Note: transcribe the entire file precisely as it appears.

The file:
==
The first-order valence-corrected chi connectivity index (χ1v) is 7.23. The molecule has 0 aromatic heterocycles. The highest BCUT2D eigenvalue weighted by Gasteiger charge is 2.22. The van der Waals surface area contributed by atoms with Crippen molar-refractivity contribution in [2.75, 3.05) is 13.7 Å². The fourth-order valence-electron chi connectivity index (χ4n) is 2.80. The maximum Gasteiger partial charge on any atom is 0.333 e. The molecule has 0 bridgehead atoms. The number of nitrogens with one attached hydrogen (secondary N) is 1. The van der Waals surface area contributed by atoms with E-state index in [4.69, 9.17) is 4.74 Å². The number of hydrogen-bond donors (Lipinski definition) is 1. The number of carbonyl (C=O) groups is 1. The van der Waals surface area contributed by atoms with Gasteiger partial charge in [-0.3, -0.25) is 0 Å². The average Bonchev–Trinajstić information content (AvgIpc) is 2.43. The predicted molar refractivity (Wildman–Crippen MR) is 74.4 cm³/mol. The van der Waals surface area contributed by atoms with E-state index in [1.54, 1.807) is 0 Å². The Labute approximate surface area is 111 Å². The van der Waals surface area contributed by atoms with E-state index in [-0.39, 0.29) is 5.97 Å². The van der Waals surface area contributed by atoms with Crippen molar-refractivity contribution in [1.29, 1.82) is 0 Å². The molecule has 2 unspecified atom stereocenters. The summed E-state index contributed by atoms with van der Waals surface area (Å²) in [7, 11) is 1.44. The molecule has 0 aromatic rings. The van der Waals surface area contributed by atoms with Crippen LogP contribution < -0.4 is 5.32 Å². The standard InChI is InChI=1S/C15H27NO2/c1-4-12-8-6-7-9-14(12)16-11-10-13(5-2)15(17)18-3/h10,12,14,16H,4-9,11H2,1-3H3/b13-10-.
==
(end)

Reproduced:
The first-order valence-corrected chi connectivity index (χ1v) is 7.23. The molecule has 0 aromatic heterocycles. The highest BCUT2D eigenvalue weighted by Gasteiger charge is 2.22. The van der Waals surface area contributed by atoms with Crippen molar-refractivity contribution in [2.75, 3.05) is 13.7 Å². The fourth-order valence-electron chi connectivity index (χ4n) is 2.80. The maximum Gasteiger partial charge on any atom is 0.333 e. The molecule has 0 bridgehead atoms. The number of nitrogens with one attached hydrogen (secondary N) is 1. The van der Waals surface area contributed by atoms with E-state index in [4.69, 9.17) is 4.74 Å². The number of hydrogen-bond donors (Lipinski definition) is 1. The number of carbonyl (C=O) groups is 1. The van der Waals surface area contributed by atoms with Gasteiger partial charge in [-0.3, -0.25) is 0 Å². The average Bonchev–Trinajstić information content (AvgIpc) is 2.43. The predicted molar refractivity (Wildman–Crippen MR) is 74.4 cm³/mol. The van der Waals surface area contributed by atoms with E-state index in [1.54, 1.807) is 0 Å². The Labute approximate surface area is 111 Å². The van der Waals surface area contributed by atoms with E-state index in [-0.39, 0.29) is 5.97 Å². The van der Waals surface area contributed by atoms with Crippen molar-refractivity contribution in [1.29, 1.82) is 0 Å². The molecule has 2 unspecified atom stereocenters. The summed E-state index contributed by atoms with van der Waals surface area (Å²) in [7, 11) is 1.44. The molecule has 0 aromatic rings. The van der Waals surface area contributed by atoms with Crippen LogP contribution < -0.4 is 5.32 Å². The standard InChI is InChI=1S/C15H27NO2/c1-4-12-8-6-7-9-14(12)16-11-10-13(5-2)15(17)18-3/h10,12,14,16H,4-9,11H2,1-3H3/b13-10-.